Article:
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modo meets Cinema – another Year, another Version

Since last year’s edition is still an extremely popular post on this blog and we’re approaching the one year anniversary pretty soon, I thought it is time to update and revise it. If you know the old one, some of it will be redundant, but you will hopefully still find some of the info interesting, useful or at least amusing for its typos and bad writing. ;-) I have marked the paragraphs accordingly, so you can skip over the known stuff and focus your energy on the new info.

Cinema 4D R16 and modo 801 SP 2 were used as reference, and while some of it still is valid for older versions, you may find it more difficult to make up your mind. Too much has changed in both programs.

General Differences (unchanged)

Before delving into the details, lets take a more general look at the two programs with regards to their underlying paradigms and philosophies and how it will affect your workflow. Let’s start with modo.

Very much like Maya, modo is built on top of a command-centric engine. This means that each operation triggers some internal command. Those commands show up in a command history and can be accessed with the SDK. By modifying parameters within the command strings you can set different tool options or get different results from operations. This goes as far as being able to create icons/ buttons or keyboard shortcuts for different settings for the same tool. This will allow quick work once you have spent a little bit of time creating your own customizations. One further advantage of this fire & forget approach is that it allows the program to be relatively lightweight – you often can store only the command itself e.g for an undo instead of the result and the data an operation produces. As a downside this adds a certain intransparency and overhead. Data that has been generated by a command is not directly editable and will require yet another command to modify it. An extreme example for this is setting constraints or rest positions. When you edit a complex hierarchy e.g. for inverse kinematics you may end up assigning and un-assigning motion targets over and over while you tweak them. In a worst case scenario you may even end up rebuilding the setup from scratch because it is easier than fixing a botched one.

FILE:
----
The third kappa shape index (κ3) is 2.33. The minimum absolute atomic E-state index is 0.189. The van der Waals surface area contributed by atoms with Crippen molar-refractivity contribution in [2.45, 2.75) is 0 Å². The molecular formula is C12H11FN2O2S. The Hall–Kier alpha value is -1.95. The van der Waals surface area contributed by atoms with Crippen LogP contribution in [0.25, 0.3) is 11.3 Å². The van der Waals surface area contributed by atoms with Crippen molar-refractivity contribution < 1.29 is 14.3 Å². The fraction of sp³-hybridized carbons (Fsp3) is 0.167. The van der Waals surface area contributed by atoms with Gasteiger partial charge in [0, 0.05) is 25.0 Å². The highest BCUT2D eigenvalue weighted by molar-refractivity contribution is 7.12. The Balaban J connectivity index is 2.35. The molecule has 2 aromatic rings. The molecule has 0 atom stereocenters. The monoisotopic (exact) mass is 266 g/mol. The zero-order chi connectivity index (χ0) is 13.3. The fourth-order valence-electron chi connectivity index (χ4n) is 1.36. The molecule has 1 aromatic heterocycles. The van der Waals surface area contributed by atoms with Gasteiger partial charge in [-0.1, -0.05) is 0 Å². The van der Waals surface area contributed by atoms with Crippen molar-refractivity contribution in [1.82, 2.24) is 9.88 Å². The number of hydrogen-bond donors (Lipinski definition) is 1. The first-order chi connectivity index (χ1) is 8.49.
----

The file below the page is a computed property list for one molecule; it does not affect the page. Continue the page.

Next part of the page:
Cinema 4D is an entirely different beast. Its system is two-fold. Many modeling tools use a conventional edit and undo system. This part is not accessible by the user in any way and you have to live with the tools as they are provided and set their options as needed every time. This is one of the reasons why modeling can be quite a chore, but more on this later. The other part is the parametric part with all the dynamic primitives, generators, deformers, tags and all that. This allows you to keep things dynamic and editable and since many of these parameters are animatable as well you can create some quite interesting setups. On the other hand there is one big disadvantage: The more complex your scene becomes, the slower things can get. Traversing hierarchies and calculating all those parameters simply takes time. This can in particular become problematic while you work, but also has repercussions for animation and rendering. If you’re not careful you can run into all sorts of problems an inconsistencies such as objects that are supposed to follow others lagging 1 frame behind or their position being off.